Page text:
‘MythBusters’ Video Reveals Effects of Deep-Sea Implosion on Human Body

Sub Levels


Jun 27, 2023 | 10:09am

After the sinking of the Titanic, an old clip from the Discovery Channel show “MythBusters” showing how a deep-sea explorer explodes in a decompressed diving suit has gone viral.

The 2009 video has been viewed more than 550,000 times since it was posted on Thursday. A submarine covered in wreckage from the Titanic exploded, killing five people on board.

In the show’s scientific experiments, human-shaped mannequins were recreated from pig parts, including bones, muscles, fat, skin, and internal organs.

They were then submerged to a depth of approximately 300 feet (approximately nine times the pressure at sea level) and the suit was decompressed.

For about a terrifying 30 seconds, a sudden change in air pressure pushed the fake diver’s flesh inside the helmet and the suit collapsed.

In fact, this reenactment has little in common with the final moments of the doomed Titan submarine passengers, whom officials say died instantly at much greater depths and under much higher pressure.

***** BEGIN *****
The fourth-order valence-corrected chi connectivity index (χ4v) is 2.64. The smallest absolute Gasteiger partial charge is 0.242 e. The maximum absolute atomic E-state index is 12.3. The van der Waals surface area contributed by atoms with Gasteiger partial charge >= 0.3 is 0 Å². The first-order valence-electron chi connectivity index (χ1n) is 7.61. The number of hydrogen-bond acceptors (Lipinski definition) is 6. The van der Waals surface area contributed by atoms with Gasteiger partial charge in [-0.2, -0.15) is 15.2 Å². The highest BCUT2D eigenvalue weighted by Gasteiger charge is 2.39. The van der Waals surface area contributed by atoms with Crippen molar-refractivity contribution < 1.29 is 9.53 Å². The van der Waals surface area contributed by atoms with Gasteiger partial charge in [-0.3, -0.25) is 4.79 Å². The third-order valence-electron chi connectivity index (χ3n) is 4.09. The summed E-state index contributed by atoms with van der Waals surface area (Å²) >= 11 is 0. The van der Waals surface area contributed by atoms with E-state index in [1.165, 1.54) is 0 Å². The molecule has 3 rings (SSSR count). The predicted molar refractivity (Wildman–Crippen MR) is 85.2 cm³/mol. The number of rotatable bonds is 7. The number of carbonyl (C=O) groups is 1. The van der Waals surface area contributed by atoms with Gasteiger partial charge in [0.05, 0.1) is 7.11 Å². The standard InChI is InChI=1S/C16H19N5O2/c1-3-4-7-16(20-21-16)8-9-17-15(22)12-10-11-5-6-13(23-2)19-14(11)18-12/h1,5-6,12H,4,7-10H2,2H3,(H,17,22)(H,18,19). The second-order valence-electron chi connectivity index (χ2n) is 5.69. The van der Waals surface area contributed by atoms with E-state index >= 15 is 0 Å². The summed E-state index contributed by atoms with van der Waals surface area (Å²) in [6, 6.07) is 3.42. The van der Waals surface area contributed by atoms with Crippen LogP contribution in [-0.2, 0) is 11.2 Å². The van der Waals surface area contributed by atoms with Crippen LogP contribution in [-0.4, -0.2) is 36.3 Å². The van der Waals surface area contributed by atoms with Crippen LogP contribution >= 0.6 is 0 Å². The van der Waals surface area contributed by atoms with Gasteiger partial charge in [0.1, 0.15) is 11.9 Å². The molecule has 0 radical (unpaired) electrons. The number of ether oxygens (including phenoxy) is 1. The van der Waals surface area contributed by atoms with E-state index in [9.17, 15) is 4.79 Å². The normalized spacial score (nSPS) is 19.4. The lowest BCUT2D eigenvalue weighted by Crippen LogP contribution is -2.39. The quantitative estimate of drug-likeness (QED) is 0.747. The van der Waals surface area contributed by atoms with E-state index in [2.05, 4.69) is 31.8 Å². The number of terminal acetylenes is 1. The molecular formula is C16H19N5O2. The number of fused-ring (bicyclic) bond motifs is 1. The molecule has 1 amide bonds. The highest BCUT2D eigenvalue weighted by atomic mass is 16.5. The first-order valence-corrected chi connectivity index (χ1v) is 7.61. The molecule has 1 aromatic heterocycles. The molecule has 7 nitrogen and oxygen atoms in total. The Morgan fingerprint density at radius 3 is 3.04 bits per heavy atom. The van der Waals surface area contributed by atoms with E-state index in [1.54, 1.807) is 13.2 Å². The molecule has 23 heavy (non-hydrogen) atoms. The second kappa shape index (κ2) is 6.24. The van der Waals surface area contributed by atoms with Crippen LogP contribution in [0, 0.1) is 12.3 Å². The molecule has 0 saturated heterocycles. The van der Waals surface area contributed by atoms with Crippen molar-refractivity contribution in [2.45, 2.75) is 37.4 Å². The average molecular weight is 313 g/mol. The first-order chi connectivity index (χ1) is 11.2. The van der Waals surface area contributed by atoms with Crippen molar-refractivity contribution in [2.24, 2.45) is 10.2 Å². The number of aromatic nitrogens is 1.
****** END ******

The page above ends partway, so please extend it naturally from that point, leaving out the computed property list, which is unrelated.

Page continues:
A “MythBusters” clip showing how a deep-sea explorer explodes in a decompressed diving suit has gone viral.

The Titan submarine is believed to have imploded near the seafloor at a depth of 12,500 feet with the remains of the 1912 shipwreck.

Pressure levels at that depth, up to 400 times normal, could have instantly imploded the five people on board, according to the National Oceanic and Atmospheric Administration.

Hamish Harding, 58, Shanzada Dawood, 48, son Sulaiman, 19, Paul-Henri Narjolet, 77, and company CEO Stockton, as the Ocean Gate submarine explodes. Investigators are still investigating the cause of Rush’s sudden death, 61.

In the “MythBusters” experiment, humanoid mannequins were recreated from pig parts.
A sudden change in barometric pressure caused the suit to collapse, forcing the fake diver’s contents into the helmet.

Authorities said there would be no recovery mission because the “catastrophic implosion” would have wiped out all human remains.

Despite former company employees expressing concerns about “quality control and safety” before the devastating voyage, at least some of the victims sought the opportunity to see the famous shipwreck up close. Some even paid Rush $250,000 each. Titan had successfully sailed to the Titanic site twice before.

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